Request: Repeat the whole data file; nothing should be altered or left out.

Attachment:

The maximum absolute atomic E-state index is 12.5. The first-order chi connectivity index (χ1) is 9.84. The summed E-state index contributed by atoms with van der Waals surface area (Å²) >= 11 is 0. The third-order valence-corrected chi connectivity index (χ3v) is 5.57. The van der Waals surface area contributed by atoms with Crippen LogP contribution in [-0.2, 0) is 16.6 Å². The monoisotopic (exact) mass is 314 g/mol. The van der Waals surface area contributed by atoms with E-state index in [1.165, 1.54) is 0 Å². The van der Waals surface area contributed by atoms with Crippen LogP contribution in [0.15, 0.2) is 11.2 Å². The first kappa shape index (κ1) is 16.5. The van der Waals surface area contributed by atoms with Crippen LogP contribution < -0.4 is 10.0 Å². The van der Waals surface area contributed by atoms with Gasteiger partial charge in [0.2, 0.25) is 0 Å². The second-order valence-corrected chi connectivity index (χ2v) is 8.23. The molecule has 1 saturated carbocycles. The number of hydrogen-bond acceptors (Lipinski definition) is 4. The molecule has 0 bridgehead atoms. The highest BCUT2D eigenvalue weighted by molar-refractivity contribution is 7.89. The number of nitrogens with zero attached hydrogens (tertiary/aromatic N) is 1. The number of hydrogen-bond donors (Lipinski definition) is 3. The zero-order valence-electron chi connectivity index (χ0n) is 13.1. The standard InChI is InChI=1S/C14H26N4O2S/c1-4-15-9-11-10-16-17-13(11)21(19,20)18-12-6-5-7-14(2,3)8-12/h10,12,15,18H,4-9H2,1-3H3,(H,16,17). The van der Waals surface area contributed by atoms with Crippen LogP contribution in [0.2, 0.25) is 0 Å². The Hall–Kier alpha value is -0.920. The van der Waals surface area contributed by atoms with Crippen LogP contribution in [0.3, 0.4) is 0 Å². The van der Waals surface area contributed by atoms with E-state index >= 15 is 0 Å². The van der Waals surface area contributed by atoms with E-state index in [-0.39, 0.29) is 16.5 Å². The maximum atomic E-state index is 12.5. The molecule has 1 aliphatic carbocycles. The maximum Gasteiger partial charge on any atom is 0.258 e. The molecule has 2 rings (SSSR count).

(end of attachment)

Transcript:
The maximum absolute atomic E-state index is 12.5. The first-order chi connectivity index (χ1) is 9.84. The summed E-state index contributed by atoms with van der Waals surface area (Å²) >= 11 is 0. The third-order valence-corrected chi connectivity index (χ3v) is 5.57. The van der Waals surface area contributed by atoms with Crippen LogP contribution in [-0.2, 0) is 16.6 Å². The monoisotopic (exact) mass is 314 g/mol. The van der Waals surface area contributed by atoms with E-state index in [1.165, 1.54) is 0 Å². The van der Waals surface area contributed by atoms with Crippen LogP contribution in [0.15, 0.2) is 11.2 Å². The first kappa shape index (κ1) is 16.5. The van der Waals surface area contributed by atoms with Crippen LogP contribution < -0.4 is 10.0 Å². The van der Waals surface area contributed by atoms with Gasteiger partial charge in [0.2, 0.25) is 0 Å². The second-order valence-corrected chi connectivity index (χ2v) is 8.23. The molecule has 1 saturated carbocycles. The number of hydrogen-bond acceptors (Lipinski definition) is 4. The molecule has 0 bridgehead atoms. The highest BCUT2D eigenvalue weighted by molar-refractivity contribution is 7.89. The number of nitrogens with zero attached hydrogens (tertiary/aromatic N) is 1. The number of hydrogen-bond donors (Lipinski definition) is 3. The zero-order valence-electron chi connectivity index (χ0n) is 13.1. The standard InChI is InChI=1S/C14H26N4O2S/c1-4-15-9-11-10-16-17-13(11)21(19,20)18-12-6-5-7-14(2,3)8-12/h10,12,15,18H,4-9H2,1-3H3,(H,16,17). The van der Waals surface area contributed by atoms with Crippen LogP contribution in [0.2, 0.25) is 0 Å². The Hall–Kier alpha value is -0.920. The van der Waals surface area contributed by atoms with Crippen LogP contribution in [0.3, 0.4) is 0 Å². The van der Waals surface area contributed by atoms with E-state index >= 15 is 0 Å². The van der Waals surface area contributed by atoms with E-state index in [-0.39, 0.29) is 16.5 Å². The maximum atomic E-state index is 12.5. The molecule has 1 aliphatic carbocycles. The maximum Gasteiger partial charge on any atom is 0.258 e. The molecule has 2 rings (SSSR count).